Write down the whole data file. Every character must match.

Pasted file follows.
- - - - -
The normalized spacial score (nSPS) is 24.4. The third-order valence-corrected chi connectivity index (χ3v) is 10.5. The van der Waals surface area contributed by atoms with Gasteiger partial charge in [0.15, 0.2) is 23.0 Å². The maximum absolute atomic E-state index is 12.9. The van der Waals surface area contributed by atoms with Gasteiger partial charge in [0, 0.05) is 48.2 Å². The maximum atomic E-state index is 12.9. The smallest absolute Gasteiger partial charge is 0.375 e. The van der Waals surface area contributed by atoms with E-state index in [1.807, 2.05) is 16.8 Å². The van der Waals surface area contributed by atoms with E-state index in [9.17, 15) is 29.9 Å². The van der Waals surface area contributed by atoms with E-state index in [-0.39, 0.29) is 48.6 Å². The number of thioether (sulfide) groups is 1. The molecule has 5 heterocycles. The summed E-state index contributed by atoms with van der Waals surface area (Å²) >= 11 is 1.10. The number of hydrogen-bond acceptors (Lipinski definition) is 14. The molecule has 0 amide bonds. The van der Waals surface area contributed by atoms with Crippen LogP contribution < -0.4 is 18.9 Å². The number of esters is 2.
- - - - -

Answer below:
The normalized spacial score (nSPS) is 24.4. The third-order valence-corrected chi connectivity index (χ3v) is 10.5. The van der Waals surface area contributed by atoms with Gasteiger partial charge in [0.15, 0.2) is 23.0 Å². The maximum absolute atomic E-state index is 12.9. The van der Waals surface area contributed by atoms with Gasteiger partial charge in [0, 0.05) is 48.2 Å². The maximum atomic E-state index is 12.9. The smallest absolute Gasteiger partial charge is 0.375 e. The van der Waals surface area contributed by atoms with E-state index in [1.807, 2.05) is 16.8 Å². The van der Waals surface area contributed by atoms with E-state index in [9.17, 15) is 29.9 Å². The van der Waals surface area contributed by atoms with E-state index in [-0.39, 0.29) is 48.6 Å². The number of thioether (sulfide) groups is 1. The molecule has 5 heterocycles. The summed E-state index contributed by atoms with van der Waals surface area (Å²) >= 11 is 1.10. The number of hydrogen-bond acceptors (Lipinski definition) is 14. The molecule has 0 amide bonds. The van der Waals surface area contributed by atoms with Crippen LogP contribution < -0.4 is 18.9 Å². The number of esters is 2.